By Erin Kim
NEW YORK (CNNMoney) — How much would you pay to skip the ads on your favorite websites? A hit online comic strip is using Kickstarter to find out.
Penny Arcade, an online comic about video games and geek culture, launched a crowdfunding campaign to remove ads from its website for all of 2013.
More than 5,000 fans have already pledged cash, pushing the company past its initial goal of raising $250,000 — a milestone that took just five days to reach. That sum will cover the cost of removing the ad at the top of the homepage for all of next year.
If Penny Arcade manages to raise $999,999 by mid-August, it will take down all advertisements throughout the website.
The campaign is an experiment in alternate funding models for indie content. As Penny Arcade puts it on the Kickstarter page: “Not having ads would create a chain reaction that would lead to a bunch of other interesting stuff. Without the almighty ‘pageview’ to consider, why not populate the RSS with full comics and posts? Why not enable and even encourage apps, first and third party, for people to read it however they damn well please?
Penny Arcade co-founder and artist Mike Krahulik said the team wants to go ad-free so it can dedicate more time to creating content. The company often makes promotional comics for gaming companies, which “takes up a huge chunk of time,” he said.
“It’s not just about losing advertising,” Krahulik told CNNMoney. “It’s about what not being tied to that model means for our company and the amount of work we could do for [our readers] instead of our publishers.”
Founded by Krahulik and writer Jerry Holkins in 1998, Penny Arcade originally supported itself with donations.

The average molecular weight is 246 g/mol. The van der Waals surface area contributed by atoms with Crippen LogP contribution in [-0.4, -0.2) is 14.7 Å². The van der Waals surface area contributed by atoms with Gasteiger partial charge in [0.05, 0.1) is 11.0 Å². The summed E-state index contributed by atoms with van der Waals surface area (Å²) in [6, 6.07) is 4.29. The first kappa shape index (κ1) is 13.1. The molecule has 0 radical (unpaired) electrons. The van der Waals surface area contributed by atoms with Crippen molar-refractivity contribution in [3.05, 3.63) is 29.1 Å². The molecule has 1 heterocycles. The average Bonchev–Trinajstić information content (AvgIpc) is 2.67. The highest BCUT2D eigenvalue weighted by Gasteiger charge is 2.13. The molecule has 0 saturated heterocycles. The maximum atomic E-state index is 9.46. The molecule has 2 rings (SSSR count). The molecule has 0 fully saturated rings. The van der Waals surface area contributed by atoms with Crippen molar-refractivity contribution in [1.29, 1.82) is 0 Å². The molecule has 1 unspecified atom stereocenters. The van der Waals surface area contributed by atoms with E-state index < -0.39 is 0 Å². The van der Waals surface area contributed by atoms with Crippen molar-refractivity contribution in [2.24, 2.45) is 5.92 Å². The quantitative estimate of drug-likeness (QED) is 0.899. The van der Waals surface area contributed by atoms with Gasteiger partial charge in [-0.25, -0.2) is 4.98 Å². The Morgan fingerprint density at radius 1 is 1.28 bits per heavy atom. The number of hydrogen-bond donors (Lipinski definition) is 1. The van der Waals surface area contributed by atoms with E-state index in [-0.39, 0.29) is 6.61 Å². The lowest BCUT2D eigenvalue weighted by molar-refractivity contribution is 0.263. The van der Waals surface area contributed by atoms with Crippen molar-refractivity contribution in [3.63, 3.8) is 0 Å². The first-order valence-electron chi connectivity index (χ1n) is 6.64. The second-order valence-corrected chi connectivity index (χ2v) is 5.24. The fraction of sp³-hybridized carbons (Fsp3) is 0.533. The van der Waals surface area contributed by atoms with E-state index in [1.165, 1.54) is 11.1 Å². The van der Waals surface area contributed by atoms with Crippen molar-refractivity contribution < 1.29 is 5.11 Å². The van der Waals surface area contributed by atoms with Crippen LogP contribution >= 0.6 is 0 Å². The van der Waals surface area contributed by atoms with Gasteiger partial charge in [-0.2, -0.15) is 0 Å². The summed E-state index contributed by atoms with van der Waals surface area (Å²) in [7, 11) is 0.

“We felt like we were working directly for our fans,” Krahulik said.
But then the Seattle-based company grew. It now has 14 employees and produces three comics a week for 3.5 million readers. Krahulik and Holkins figured they couldn’t sustain that level of overhead without advertising — until Kickstarter came along and got them wondering.
“We’ve been talking about [going back] for a long time, but we thought we could probably not do that again,” Krahulik said. “With the advent of Kickstarter and crowdfunding, it was worth a try.”
The end-goal of $999,999 is actually less than what the company makes in ad revenue annually. But the company also earns money through events and products, including games and merchandise — all revenue streams it would maintain.
Some advertisers even seem to support the campaign, Krahulik said. At Comic Con in San Diego last week, he talked with several who were excited about the project.
“The reality is that a lot of people are fans of Penny Arcade first,” he said. “That’s why they come to us to advertise.”
Not all the fans are on board, though. On the Kickstarter project page, reader Justin Scott weighed in: “I don’t mind the ads. In fact, a lot of the stuff in the ads is cool.”